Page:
FRANKBut when you take that approach of wanting it to be licensed under a Creative Commons license, you have to look at all the individual assets within the book and try to use assets that are also openly licensed. And so, in the end, there's no barriers to being able to modify. The good news is that's becoming much easier to do with huge databases of things like images that are openly licensed.
FRANKYou know, on occasion, we can't find the appropriate thing. And we have to use an all-rights-reserved image, so you can modify around it but not the image itself.
NNAMDIHere's Mark in Woodbridge, Va. Mark, your turn.
MARKHi, Kojo. If I take a class in Microsoft Excel or some other software program, the school provides that software to me, probably under a site license. Why not do the same with textbooks? They purchase a site license to the textbook for the students for that term, and they use it until they determine that a new version is providing added value and they want to buy that.
YOUNGWell, there have been a couple of experiments that we have written about-- and one of them, I think, by Flat World Knowledge -- in sort of selling to the professor of the institution and having the institution pass along that cost as fee to the students. The -- one university that's trying it says that if they can have a bulk buying power, they could maybe bring down the price and negotiate better than the students can individually.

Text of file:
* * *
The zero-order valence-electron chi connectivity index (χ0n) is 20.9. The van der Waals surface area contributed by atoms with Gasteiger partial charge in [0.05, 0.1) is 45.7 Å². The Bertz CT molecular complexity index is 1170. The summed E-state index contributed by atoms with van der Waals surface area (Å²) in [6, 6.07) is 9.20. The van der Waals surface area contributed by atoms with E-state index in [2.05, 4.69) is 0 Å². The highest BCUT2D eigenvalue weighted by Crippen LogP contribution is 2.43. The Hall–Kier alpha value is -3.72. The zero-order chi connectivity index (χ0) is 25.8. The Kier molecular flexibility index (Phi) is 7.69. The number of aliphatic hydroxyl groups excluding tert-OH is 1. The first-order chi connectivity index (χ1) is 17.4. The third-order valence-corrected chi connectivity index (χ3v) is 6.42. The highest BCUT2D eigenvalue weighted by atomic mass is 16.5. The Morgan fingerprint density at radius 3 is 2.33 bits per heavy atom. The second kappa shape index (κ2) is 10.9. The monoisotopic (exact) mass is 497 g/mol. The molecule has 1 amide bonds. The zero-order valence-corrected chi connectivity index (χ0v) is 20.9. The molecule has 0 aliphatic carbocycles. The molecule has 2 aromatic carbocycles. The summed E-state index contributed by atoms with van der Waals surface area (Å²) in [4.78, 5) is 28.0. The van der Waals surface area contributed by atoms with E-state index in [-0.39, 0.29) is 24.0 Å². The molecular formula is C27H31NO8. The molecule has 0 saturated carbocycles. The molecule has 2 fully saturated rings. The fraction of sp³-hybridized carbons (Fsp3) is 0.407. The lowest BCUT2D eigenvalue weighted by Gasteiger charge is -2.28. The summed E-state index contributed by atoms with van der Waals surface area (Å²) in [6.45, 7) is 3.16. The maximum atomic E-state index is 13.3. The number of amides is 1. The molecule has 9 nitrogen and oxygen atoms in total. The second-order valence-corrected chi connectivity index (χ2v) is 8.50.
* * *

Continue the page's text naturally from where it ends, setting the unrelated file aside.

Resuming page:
YOUNGAnd so maybe they can make a better deal if they can do this. But, of course, any required fee will get some pushback from students. In some cases where it's like, well, what if the student was going to already borrow it from a friend or had other plans that they thought they could get around buying it altogether? If you have a fee, then everyone does -- is forced to pay.
NNAMDIThank you for your call, Mark. We move on to Melissa in Purcellville, Va. Melissa, you're on the air. Go ahead please.
MELISSAHi. Thanks. I'd just like to bring up the point -- I haven't heard you mention -- that there is the initial cost, usually hundreds of dollars, just for the device that you -- that would make it easier and convenient to even use e-books. And I think that it would be slightly elitist, you know, to -- and not give everyone the opportunity if -- other options for...
NNAMDIGlad you brought that up before I did. Matt MacInnis, by creating books for digital devices, like the iPad, do you risk creating a digital divide of sorts between students who can afford these devices and those who cannot?